Massachusetts Child Support Law

In the event of a divorce, one parent may be ordered by the court to pay child support. Under Massachusetts law, both parents are required to support their children—and this is true regardless of marital status (whether the parents are married, divorced, separated, or were never married). The parent the child lives with a majority of the time is termed the primary custodial parent. The noncustodial parent may be required to pay child support.

Massachusetts child support law is complicated, but there are several things you should know.

One, child support may be used to pay for housing, food, clothing, education, and insurance and medical costs.

Two, if one parent has received an order for child support and the other parent is not paying it, payment can be compelled. The procedure is to file a Complaint for Contempt with the court. This means that, if the other parent does not obey the child support order, he or she can be held in contempt and is subject to penalties. [Continue reading]

Massachusetts Family Law and the Divorce Process

Massachusetts family law covers the divorce process, which begins when one of the spouses actually files a legal petition, or “complaint,” which advises the court he, or she, wishes to end the marriage, and this petition is  “served” on the other spouse.

Legal requirements for divorce in Massachusetts (MA) can be found in Massachusetts General Laws, Chapter 208, sections 1-5 and 21, and include “residency requirements,” such as:

  • “Spouses must have lived together in MA as husband and wife,”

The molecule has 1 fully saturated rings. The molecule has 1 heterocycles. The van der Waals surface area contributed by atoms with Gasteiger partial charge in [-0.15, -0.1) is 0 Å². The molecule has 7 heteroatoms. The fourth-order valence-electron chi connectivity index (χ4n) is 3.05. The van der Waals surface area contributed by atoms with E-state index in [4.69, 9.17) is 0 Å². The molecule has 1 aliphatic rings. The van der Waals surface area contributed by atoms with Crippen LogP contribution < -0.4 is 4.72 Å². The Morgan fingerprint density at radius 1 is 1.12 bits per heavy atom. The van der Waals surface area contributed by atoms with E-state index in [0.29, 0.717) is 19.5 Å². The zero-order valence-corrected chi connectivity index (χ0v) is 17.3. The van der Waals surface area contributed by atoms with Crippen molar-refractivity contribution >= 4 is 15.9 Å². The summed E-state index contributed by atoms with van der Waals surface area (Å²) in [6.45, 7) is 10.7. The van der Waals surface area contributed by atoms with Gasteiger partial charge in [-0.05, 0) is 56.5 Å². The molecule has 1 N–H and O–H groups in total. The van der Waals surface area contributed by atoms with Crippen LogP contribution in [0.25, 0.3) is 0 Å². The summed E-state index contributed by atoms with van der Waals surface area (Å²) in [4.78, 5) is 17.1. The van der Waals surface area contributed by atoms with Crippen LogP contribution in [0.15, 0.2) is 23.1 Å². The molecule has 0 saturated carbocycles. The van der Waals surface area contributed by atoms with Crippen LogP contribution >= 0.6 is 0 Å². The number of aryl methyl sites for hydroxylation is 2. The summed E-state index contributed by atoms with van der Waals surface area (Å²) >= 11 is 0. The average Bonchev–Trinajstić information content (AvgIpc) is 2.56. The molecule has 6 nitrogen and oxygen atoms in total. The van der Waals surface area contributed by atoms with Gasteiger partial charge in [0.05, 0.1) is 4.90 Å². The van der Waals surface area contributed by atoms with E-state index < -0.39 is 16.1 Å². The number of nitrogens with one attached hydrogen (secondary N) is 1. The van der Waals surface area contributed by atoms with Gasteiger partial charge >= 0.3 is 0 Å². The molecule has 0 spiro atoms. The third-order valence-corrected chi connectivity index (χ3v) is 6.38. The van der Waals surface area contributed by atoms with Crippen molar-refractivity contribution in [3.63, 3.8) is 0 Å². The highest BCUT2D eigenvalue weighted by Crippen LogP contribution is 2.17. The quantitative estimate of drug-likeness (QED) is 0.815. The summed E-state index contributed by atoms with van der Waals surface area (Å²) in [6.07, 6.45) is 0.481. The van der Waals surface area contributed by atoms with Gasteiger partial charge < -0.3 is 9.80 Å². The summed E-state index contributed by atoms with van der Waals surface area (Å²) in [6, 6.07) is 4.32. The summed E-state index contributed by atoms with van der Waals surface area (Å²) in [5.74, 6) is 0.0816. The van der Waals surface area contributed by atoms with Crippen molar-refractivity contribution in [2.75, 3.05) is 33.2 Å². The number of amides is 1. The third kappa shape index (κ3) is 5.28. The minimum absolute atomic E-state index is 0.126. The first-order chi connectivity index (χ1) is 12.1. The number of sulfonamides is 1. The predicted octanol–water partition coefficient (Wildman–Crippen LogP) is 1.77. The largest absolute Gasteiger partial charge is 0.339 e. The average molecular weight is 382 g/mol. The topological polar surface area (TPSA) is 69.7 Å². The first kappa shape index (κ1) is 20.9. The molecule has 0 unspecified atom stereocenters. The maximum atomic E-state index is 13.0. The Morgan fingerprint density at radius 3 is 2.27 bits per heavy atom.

• The plaintiff (the person petitioning) “must have lived in MA at least one year,
  • The actions/inactions that have brought about this divorce action must have occurred in MA, and
  • If the causal actions/inactions happened in another state, the spouses must have “lived together in MA,” and at least one spouse has to be an MA resident.

Because Massachusetts is a state which allows “no-fault” divorce, the petitioner (plaintiff) must merely attest that there has been “an irretrievable breakdown of the marriage.” In other words, the plaintiff believes there is “no chance of reconciliation.”  Other “grounds for divorce” are: 1) adultery, 2) the spouse has been away from the household for one year (desertion), 3) drug and alcohol problems, 4) inability to conceive, 5) nonsupport, 6) being sentenced to prison “for at least 5 years” after a criminal conviction, and 7) a long absence (leading to “presumption of death”). [Continue reading]

Establishing Paternity in Massachusetts

When a child is born to two married parents, they are placed on the child's birth certificate. However, when parents are unmarried, paternity must be legally established in order for the non-birth parent to appear on the child's birth certificate and … [Continue reading]

Massachusetts Maternity Leave Act

Many parents-to-be wonder just how much time from work they can take off when their child is born. Effective April 7, 2015, under Massachusetts law, men and women will both be covered under the Massachusetts Maternity Leave Act (MMLA), which makes … [Continue reading]

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Grandparent’s Visitation Rights

Child custody disputes don't only affect parents and children. They can have a major effect on grandparents too. Grandparents whose grandchildren are caught up in custody disputes can feel like they are at the mercy of often uncooperative parents … [Continue reading]